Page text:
Tuesday, April 10, 2007

PETA Would Burn This Book

If you've read my previous posts, you know that I like old-fashioned children's stories, not modern versions that have been sweetened up and had all the scary, non-PC parts taken out. "Pierre Bear" is a tale so non-PC that it has been removed from the modern reprints of Richard Scarry books. Luckily my mother-in-law kept the copy she used to read to my husband, because "Pierre Bear" was his favorite story. Over 30 years later, she can still recite the first few pages, starting with, "In a windswept cabin, away up North, lived brave Pierre Bear."

Pierre Bear is a trapper in the north woods, who lives alone. One day he brings his skins into the trading post, and tells the lady bear he meets at the store that he is lonely. The next day she marries him. Pierre is happy because she cooks for him, and when he played his guitar she "giggled and clapped." Then they have a baby bear. Pierre and his little boy go seal hunting together, then Mrs. Pierre sews warm coats out of the seal furs for the whole Bear family. They live happily ever after, clubbing dozens of baby seals every spring...

Okay, I made up that last part. Pierre and little Pierre actually shoot the biggest seal they can find with their adorable matching father/son shotguns. But really, the only way to make this story more offensive to feminists and animal rights activists would be to club some baby seals. Interestingly, this story was written by Patricia Scarry, not Richard, which makes the line about Mrs. Pierre giggling and clapping even funnier to me. I love this story mostly because it is such a story of its own era, that would not be written today.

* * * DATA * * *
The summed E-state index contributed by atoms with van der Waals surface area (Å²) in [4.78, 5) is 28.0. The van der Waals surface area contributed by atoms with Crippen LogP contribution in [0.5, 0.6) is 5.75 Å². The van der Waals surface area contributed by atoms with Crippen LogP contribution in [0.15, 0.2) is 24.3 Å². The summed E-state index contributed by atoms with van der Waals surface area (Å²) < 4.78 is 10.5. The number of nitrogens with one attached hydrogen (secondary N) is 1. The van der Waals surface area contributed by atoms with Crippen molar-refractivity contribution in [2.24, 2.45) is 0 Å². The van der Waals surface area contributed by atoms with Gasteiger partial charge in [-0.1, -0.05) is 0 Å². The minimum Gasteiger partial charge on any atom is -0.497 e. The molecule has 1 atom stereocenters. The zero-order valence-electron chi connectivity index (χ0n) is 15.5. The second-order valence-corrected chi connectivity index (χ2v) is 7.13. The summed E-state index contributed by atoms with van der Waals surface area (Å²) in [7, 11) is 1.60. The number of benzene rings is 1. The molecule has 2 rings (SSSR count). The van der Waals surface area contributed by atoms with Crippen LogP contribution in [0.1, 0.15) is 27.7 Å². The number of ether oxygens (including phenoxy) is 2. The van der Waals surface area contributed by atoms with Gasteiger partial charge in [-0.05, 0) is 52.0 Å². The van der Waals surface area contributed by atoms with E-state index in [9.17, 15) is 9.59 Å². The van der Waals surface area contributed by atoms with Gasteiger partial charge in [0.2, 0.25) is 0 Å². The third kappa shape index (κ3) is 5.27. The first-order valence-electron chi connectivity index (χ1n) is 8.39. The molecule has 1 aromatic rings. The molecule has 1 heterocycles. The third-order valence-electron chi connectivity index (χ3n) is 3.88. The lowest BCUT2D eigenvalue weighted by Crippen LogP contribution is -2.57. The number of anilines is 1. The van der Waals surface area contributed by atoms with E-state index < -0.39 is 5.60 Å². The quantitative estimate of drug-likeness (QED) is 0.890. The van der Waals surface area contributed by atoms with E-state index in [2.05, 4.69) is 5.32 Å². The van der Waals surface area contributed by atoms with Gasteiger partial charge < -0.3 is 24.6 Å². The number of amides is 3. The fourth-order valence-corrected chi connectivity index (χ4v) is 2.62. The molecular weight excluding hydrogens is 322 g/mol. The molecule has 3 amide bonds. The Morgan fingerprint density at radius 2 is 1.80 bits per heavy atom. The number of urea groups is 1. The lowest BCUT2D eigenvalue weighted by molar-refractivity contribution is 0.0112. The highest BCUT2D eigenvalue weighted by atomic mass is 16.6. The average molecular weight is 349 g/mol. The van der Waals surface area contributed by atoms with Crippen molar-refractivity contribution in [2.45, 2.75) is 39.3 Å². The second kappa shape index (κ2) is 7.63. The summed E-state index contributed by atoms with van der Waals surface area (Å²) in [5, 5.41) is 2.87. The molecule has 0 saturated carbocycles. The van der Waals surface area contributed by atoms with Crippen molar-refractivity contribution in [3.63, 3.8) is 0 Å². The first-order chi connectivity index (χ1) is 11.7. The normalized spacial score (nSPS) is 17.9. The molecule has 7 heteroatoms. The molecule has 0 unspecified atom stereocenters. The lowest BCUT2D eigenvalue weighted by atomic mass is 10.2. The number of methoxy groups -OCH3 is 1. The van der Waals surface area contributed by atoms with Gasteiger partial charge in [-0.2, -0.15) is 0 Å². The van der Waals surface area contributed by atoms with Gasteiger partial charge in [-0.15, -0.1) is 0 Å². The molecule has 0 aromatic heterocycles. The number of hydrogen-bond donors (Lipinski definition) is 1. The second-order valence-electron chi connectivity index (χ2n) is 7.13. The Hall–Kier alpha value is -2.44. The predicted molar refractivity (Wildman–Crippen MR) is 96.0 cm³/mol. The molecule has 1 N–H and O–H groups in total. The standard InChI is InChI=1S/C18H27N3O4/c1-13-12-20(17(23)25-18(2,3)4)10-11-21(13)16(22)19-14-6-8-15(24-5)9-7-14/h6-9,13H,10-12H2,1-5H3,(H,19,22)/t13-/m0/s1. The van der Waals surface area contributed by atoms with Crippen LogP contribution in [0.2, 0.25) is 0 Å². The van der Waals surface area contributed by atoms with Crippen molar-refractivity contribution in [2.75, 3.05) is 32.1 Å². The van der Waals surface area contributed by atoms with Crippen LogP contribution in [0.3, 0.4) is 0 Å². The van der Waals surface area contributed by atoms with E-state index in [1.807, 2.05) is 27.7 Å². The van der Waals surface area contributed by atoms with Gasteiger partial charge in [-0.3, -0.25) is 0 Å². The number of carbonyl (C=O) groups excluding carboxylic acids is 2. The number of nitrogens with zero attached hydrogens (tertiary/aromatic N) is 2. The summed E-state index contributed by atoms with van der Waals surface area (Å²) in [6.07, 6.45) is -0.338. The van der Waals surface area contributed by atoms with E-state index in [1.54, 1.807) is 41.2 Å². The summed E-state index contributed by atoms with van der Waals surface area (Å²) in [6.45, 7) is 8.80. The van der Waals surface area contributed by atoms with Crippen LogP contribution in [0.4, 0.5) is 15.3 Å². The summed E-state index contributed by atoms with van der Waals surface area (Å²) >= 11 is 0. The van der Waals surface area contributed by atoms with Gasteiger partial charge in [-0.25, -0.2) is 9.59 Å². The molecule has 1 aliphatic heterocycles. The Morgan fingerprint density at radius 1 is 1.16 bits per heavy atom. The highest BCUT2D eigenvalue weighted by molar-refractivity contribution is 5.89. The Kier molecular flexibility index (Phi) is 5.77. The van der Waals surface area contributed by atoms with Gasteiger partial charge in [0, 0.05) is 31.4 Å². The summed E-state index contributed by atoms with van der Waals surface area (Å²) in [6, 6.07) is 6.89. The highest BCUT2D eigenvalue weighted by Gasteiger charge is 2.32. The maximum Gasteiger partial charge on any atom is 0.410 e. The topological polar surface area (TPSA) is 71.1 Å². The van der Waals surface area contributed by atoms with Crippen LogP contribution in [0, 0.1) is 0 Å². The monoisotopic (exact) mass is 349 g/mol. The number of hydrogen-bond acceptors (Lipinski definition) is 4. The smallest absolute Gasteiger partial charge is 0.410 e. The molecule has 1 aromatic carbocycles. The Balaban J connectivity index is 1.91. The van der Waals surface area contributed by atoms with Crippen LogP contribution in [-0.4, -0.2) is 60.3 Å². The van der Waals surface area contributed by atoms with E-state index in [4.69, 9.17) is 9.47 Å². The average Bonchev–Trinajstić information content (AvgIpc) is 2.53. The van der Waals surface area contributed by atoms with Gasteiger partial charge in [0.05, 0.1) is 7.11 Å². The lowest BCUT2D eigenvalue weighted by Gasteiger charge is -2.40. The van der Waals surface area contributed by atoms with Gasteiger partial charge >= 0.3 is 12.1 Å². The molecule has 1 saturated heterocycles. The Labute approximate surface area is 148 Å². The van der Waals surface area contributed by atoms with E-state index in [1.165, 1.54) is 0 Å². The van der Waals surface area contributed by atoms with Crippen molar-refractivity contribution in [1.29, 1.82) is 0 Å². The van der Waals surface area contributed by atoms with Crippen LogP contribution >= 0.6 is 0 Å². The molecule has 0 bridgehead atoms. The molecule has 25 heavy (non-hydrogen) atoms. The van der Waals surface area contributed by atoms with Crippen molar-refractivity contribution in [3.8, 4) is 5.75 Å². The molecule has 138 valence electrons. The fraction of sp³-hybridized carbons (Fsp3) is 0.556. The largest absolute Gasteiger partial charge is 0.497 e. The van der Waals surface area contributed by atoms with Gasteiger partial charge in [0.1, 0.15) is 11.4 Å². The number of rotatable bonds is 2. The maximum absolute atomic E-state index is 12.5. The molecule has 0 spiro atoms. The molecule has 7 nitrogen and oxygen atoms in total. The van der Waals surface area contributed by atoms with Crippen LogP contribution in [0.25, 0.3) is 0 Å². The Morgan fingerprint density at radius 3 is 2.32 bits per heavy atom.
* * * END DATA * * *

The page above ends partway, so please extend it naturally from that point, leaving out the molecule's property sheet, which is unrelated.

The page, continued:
"Pierre Bear" can be found in "Richard Scarry's Best Story Book Ever" -- the third printing, copyright 1968. The newer versions leave out Pierre Bear, but do include other classic tales such as, "Is this the House of Mistress Mouse" and "A Castle in Denmark" which helps children learn important household rules such as, "Don't let down the drawbridge to strangers."


Anonymous said...

Have you gotten cancer yet? Please get cancer.

Anonymous said...

An alternate view would be that "Pierre Bear" actually reflects much that is culturally and historically accurate for the 50s in the northern lands. True, the "lady bear" is treated a bit like the new pots and pans he bought from the store, but it is also true they build a life together and raise a family in partnership and happiness. As far as the animals go, the illustrations are so charming with the little bear catching the big fish and the papa catching the tiny one, that children today are still intrigued by the story. At the very least, this story provides an entry for discussion of roles and the way we treat animals. In a world where it is hard to find children's stories that support subsistence,it is refreshing to see one that shows full use of the animals when they are killed with discretion. This is not random slaughter, but a targeted harvest of resources for specific use. An Alaskan educator